Why is ‘National Inquiry on Torture’ being set up?

  • The Secretariat has come under harsh criticism from international human rights groups, the media, and some member-countries who accuse it of overlooking human rights concerns in respect of Sri Lanka, which is to become chair of the Commonwealth for the next two years.

Role of the Commonwealth Secretariat

  • Following the criticism, the Commonwealth Secretariat had initiated the process that would bring the issue of torture and national reconciliation under Commonwealth scrutiny and compliance. It would assist Sri Lanka progress towards national reconciliation. This process would take nearly 18 months to be completed.

  • The Secretariat would focus on building institutional capacity through its own set of best practices on the conduct of national inquiries in compliance with international human rights standards, drawing from the experiences of South Africa, Namibia and Northern Ireland

  • And for this to be successful, SLHRC also needs to be further strengthened and given muscle and spine to do their work, with an advisory group from the Commonwealth.

Relevance of Commonwealth goes much beyond Lankan rights violations

  • Apart from the Sri Lankan Human rights violation, the Commonwealth’s role would have significant impact on the smaller states (sovereign countries with a population of 1.5 million or less), which constitute 31 out of the 53 member states of the Commonwealth. So participation of these smaller states would be vital.

  • The Commonwealth provides assistance to these nations –

  • on the issue of debt reduction through engagement and advocacy with the Bretton Woods institutions (i.e., WB & IMF).

  • providing funding and expertise to mitigate the effects of climate change, which is vital for smaller island nations facing the impact of rising sea-levels.


Agni-1 test-fired successfully

  • India has successfully test-fired nuclear weapons-capable, surface-to-surface Agni-1 missile for its full range of 700 km from Wheeler Island, off the Odisha coast.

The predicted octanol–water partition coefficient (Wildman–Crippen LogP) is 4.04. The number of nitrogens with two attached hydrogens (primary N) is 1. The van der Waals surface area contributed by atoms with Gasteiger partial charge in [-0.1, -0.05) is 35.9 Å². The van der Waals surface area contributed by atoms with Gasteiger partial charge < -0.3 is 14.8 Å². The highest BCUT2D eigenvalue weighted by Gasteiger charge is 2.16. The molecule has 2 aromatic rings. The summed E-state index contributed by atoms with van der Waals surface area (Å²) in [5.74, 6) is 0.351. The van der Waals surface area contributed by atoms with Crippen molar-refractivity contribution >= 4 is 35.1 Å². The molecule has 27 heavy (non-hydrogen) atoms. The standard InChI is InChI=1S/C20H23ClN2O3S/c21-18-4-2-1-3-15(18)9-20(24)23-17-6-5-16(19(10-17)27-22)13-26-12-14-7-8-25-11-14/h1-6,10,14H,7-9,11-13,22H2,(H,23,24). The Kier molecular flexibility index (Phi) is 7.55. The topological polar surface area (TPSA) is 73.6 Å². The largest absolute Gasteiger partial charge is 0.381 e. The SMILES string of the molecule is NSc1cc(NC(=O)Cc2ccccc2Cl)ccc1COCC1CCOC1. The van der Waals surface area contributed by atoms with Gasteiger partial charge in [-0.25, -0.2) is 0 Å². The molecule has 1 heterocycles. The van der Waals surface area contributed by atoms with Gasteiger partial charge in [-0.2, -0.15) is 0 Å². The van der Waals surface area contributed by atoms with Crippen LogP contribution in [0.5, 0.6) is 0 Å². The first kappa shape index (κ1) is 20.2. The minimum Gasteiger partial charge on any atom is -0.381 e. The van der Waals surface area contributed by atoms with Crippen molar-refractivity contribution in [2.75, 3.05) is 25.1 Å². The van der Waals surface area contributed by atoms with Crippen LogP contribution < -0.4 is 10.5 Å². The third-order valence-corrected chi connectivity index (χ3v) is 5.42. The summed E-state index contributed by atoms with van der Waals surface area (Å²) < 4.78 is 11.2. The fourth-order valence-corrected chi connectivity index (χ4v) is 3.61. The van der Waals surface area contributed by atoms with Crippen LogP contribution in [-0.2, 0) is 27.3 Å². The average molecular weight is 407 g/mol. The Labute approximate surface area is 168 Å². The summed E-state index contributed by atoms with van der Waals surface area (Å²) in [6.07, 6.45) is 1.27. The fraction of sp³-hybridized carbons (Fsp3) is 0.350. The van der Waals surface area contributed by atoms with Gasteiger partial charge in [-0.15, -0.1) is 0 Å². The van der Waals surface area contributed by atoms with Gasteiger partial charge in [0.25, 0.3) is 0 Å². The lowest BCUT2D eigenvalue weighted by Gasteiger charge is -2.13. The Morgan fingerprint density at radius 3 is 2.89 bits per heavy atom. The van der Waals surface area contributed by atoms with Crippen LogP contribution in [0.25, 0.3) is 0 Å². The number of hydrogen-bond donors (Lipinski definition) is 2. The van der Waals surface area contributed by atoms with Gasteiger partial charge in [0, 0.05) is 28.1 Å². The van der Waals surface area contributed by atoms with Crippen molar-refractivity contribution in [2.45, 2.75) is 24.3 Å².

• Agni-1 is a single-stage, solid-fuelled missile. It was the 11th launch of Agni-1.

  • Agni-1 was developed by DRDO missile technologists in a short span of 15 months after the need for it was perceived by the defence services following the Kargil conflict.


Migratory birds flock avian paradise –‘Hokersar’

  • Over five lakh waterfowls have started flocking Hokersar, signalling their annual tradition of migration from Siberia, the West Asia Middle East and the Far East.

  • ‘Hokersar’ is a protected bird sanctuary on the outskirts of Srinagar. It is the only designated Ramsar site in the valley, and is the safest bird sanctuary in Jammu and Kashmir.  Hokersar is known as “The Queen of the Wetlands”.

Advantages of Ramsar site ‘status’

  • The Ramsar designation has led to the implementation of better management tools in the last few years. The phenomenal increase in the number of mallards (or wild duck) is an example of the impact. Around 1996, the mallard was almost on the brink of extinction. But now (in 2013), the sanctuary has seen a sizeable attendance of the mallard.

What is a Wetland?

  • Wetlands are highly variable and dynamic: they are water bodies but also include land. They are freshwater, brackish or saline, inland or coastal, seasonal or permanent, natural or man-made. Wetlands include mangroves, (peat) swamps and marshes, rivers, lakes, floodplains and flooded forests, rice-fields, and even coral reefs.